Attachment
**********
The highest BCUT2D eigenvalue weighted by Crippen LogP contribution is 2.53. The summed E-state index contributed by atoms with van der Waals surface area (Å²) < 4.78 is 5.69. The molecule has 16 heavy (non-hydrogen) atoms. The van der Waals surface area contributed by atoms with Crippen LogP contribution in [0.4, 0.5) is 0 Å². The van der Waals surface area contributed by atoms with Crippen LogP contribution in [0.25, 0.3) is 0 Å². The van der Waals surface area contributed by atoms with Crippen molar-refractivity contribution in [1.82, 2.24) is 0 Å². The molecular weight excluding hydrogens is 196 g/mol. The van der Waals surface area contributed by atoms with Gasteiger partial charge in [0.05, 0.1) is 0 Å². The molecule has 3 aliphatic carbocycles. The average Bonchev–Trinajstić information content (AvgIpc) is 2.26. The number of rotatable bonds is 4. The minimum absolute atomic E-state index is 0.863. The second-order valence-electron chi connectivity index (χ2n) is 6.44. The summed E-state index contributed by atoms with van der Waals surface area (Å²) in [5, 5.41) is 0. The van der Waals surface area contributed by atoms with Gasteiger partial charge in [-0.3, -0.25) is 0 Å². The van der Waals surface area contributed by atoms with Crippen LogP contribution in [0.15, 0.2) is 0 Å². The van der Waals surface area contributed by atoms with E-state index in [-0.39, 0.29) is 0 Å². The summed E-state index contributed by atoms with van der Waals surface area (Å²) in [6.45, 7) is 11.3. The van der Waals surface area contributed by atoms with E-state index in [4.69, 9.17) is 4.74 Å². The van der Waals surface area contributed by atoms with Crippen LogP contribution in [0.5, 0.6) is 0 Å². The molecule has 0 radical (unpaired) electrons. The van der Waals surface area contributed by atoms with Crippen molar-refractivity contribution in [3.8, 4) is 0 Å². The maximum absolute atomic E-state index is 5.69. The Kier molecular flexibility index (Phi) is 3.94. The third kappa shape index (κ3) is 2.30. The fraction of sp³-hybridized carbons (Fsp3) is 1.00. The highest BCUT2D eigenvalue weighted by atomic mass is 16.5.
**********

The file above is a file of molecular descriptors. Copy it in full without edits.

The highest BCUT2D eigenvalue weighted by Crippen LogP contribution is 2.53. The summed E-state index contributed by atoms with van der Waals surface area (Å²) < 4.78 is 5.69. The molecule has 16 heavy (non-hydrogen) atoms. The van der Waals surface area contributed by atoms with Crippen LogP contribution in [0.4, 0.5) is 0 Å². The van der Waals surface area contributed by atoms with Crippen LogP contribution in [0.25, 0.3) is 0 Å². The van der Waals surface area contributed by atoms with Crippen molar-refractivity contribution in [1.82, 2.24) is 0 Å². The molecular weight excluding hydrogens is 196 g/mol. The van der Waals surface area contributed by atoms with Gasteiger partial charge in [0.05, 0.1) is 0 Å². The molecule has 3 aliphatic carbocycles. The average Bonchev–Trinajstić information content (AvgIpc) is 2.26. The number of rotatable bonds is 4. The minimum absolute atomic E-state index is 0.863. The second-order valence-electron chi connectivity index (χ2n) is 6.44. The summed E-state index contributed by atoms with van der Waals surface area (Å²) in [5, 5.41) is 0. The van der Waals surface area contributed by atoms with Gasteiger partial charge in [-0.3, -0.25) is 0 Å². The van der Waals surface area contributed by atoms with Crippen LogP contribution in [0.15, 0.2) is 0 Å². The van der Waals surface area contributed by atoms with E-state index in [-0.39, 0.29) is 0 Å². The summed E-state index contributed by atoms with van der Waals surface area (Å²) in [6.45, 7) is 11.3. The van der Waals surface area contributed by atoms with E-state index in [4.69, 9.17) is 4.74 Å². The van der Waals surface area contributed by atoms with Crippen LogP contribution in [0.5, 0.6) is 0 Å². The molecule has 0 radical (unpaired) electrons. The van der Waals surface area contributed by atoms with Crippen molar-refractivity contribution in [3.8, 4) is 0 Å². The maximum absolute atomic E-state index is 5.69. The Kier molecular flexibility index (Phi) is 3.94. The third kappa shape index (κ3) is 2.30. The fraction of sp³-hybridized carbons (Fsp3) is 1.00. The highest BCUT2D eigenvalue weighted by atomic mass is 16.5.